Discovery of video surveillance in litigation

The recent High Court decision of Mr Justice Barr in Dudgeon v Supermacs Ireland Ltd., [2020] IEHC 600 has sparked discussions about access requests under Article 15 of the GDPR and Section 91 of the Data Protection Act 2018.

Justice Barr argued in this case that Supermacs was under no obligation to share CCTV recordings of an incident with anyone identified in the record who was seeking compensation for injuries resulting from the incident.

Facts of the case

The plaintiff appealed to the High Court against Groarke J.’s denial of a motion to discover the CCTV taping in the Circuit Court, which was filmed on January 6, 2017 at the Supermacs premises in Galway. The plaintiff ordered food and “sat in a chair that broke, causing her to fall to the floor, and as a result suffered personal injury, loss, damage, inconvenience and expense that continues.” Supermacs admitted the chair was broken , but denied that the plaintiff “fell to the ground” as a result of the chair’s defect. This was a central feature of the accident mechanics and the alleged injuries.

Circuit court proceedings and voluntary discovery, including video surveillance of the incident, have been filed with Supermacs.

Before Mr Justice Barr, it was argued on behalf of the plaintiff that CCTV footage is the best evidence of an event occurring because it records what happened at the relevant time in real time. The plaintiff relied on the McNamara v Dunnes Stores (Parkway) LTD decision [2017] IEHC 172, where Murphy J. concluded that CCTV footage depicting a supermarket incident was “critical” in determining whether the incident constituted defamation.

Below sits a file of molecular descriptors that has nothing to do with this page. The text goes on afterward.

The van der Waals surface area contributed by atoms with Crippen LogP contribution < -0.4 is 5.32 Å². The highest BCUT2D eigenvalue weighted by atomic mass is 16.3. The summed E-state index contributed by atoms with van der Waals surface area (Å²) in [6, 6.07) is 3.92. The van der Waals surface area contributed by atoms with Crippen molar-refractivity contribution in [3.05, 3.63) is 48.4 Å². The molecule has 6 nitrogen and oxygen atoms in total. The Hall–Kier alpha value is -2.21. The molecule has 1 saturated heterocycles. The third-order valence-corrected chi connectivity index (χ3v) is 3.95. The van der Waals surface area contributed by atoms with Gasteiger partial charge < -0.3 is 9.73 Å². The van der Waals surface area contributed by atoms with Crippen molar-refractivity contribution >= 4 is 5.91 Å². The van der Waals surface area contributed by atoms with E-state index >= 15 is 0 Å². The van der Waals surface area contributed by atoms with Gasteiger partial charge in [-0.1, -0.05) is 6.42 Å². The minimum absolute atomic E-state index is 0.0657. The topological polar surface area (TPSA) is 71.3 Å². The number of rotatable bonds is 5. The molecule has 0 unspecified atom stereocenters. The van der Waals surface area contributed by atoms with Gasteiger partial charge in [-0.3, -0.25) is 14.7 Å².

Supermacs stated that the discovery of the CCTV footage was sought on behalf of the plaintiff only, to verify her memory of the alleged incident and essentially “heal her hand” before giving evidence during the trial. It was argued that this was not an appropriate purpose for a discovery against Supermacs to be ordered.

In its decision, Justice Barr questioned the plaintiff’s true purpose in obtaining the CCTV footage of the incident and was convinced that the discovery was only intended to verify the plaintiff’s allegation that she had fallen to the ground. The application was rejected on this basis.

Discovery v. Access requirements – what can be learned from this judgment

Mr Justice Barr’s decision focuses on the Discovery Act and does not address privacy rights and the right to request access to personal data. The data controllers are still required to comply with requests for access to CCTV material, unless this is subject to a restriction under the GDPR or relevant data protection laws.

This decision does not have any significant impact on the right to access such video surveillance, but simply makes it clear that such access must be sought in the right forum and in the right context / purpose. In a statement on Supermacs’ decision, the Data Protection Commission stated that it “will continue to support data subjects and data controllers in putting all relevant aspects of data protection law into effect”.

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